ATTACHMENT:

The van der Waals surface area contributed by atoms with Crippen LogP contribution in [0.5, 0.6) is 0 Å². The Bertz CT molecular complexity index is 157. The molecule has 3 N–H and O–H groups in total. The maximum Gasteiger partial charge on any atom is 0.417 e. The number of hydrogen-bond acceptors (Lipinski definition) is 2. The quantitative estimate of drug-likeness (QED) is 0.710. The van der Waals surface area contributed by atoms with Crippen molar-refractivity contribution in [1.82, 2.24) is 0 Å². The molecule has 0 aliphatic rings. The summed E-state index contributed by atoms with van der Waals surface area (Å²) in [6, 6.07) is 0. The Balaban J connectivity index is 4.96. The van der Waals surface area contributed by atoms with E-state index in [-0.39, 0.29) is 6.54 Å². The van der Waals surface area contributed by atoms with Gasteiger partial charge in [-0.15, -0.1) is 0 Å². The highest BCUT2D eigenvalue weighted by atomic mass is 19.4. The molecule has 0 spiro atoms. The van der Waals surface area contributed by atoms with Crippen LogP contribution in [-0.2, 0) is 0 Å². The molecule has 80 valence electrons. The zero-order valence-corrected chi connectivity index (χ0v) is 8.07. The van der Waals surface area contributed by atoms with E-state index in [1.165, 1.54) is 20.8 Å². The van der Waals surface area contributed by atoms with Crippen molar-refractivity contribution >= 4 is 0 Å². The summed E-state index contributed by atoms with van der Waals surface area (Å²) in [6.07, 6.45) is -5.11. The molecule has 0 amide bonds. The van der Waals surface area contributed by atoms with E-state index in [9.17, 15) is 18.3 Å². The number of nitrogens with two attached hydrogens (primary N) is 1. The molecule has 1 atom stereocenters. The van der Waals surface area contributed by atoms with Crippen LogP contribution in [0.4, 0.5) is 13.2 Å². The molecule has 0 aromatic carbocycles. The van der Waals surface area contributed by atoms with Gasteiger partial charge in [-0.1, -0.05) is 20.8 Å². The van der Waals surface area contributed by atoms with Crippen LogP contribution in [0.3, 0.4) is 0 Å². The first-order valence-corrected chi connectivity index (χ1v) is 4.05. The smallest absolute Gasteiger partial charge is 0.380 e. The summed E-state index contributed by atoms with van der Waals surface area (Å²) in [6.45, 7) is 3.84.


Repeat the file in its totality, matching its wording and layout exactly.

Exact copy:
The van der Waals surface area contributed by atoms with Crippen LogP contribution in [0.5, 0.6) is 0 Å². The Bertz CT molecular complexity index is 157. The molecule has 3 N–H and O–H groups in total. The maximum Gasteiger partial charge on any atom is 0.417 e. The number of hydrogen-bond acceptors (Lipinski definition) is 2. The quantitative estimate of drug-likeness (QED) is 0.710. The van der Waals surface area contributed by atoms with Crippen molar-refractivity contribution in [1.82, 2.24) is 0 Å². The molecule has 0 aliphatic rings. The summed E-state index contributed by atoms with van der Waals surface area (Å²) in [6, 6.07) is 0. The Balaban J connectivity index is 4.96. The van der Waals surface area contributed by atoms with E-state index in [-0.39, 0.29) is 6.54 Å². The van der Waals surface area contributed by atoms with Gasteiger partial charge in [-0.15, -0.1) is 0 Å². The highest BCUT2D eigenvalue weighted by atomic mass is 19.4. The molecule has 0 spiro atoms. The van der Waals surface area contributed by atoms with Crippen LogP contribution in [-0.2, 0) is 0 Å². The molecule has 80 valence electrons. The zero-order valence-corrected chi connectivity index (χ0v) is 8.07. The van der Waals surface area contributed by atoms with E-state index in [1.165, 1.54) is 20.8 Å². The van der Waals surface area contributed by atoms with Crippen molar-refractivity contribution >= 4 is 0 Å². The summed E-state index contributed by atoms with van der Waals surface area (Å²) in [6.07, 6.45) is -5.11. The molecule has 0 amide bonds. The van der Waals surface area contributed by atoms with E-state index in [9.17, 15) is 18.3 Å². The number of nitrogens with two attached hydrogens (primary N) is 1. The molecule has 1 atom stereocenters. The van der Waals surface area contributed by atoms with Crippen LogP contribution in [0.4, 0.5) is 13.2 Å². The molecule has 0 aromatic carbocycles. The van der Waals surface area contributed by atoms with Gasteiger partial charge in [-0.1, -0.05) is 20.8 Å². The van der Waals surface area contributed by atoms with Crippen LogP contribution in [0.3, 0.4) is 0 Å². The first-order valence-corrected chi connectivity index (χ1v) is 4.05. The smallest absolute Gasteiger partial charge is 0.380 e. The summed E-state index contributed by atoms with van der Waals surface area (Å²) in [6.45, 7) is 3.84.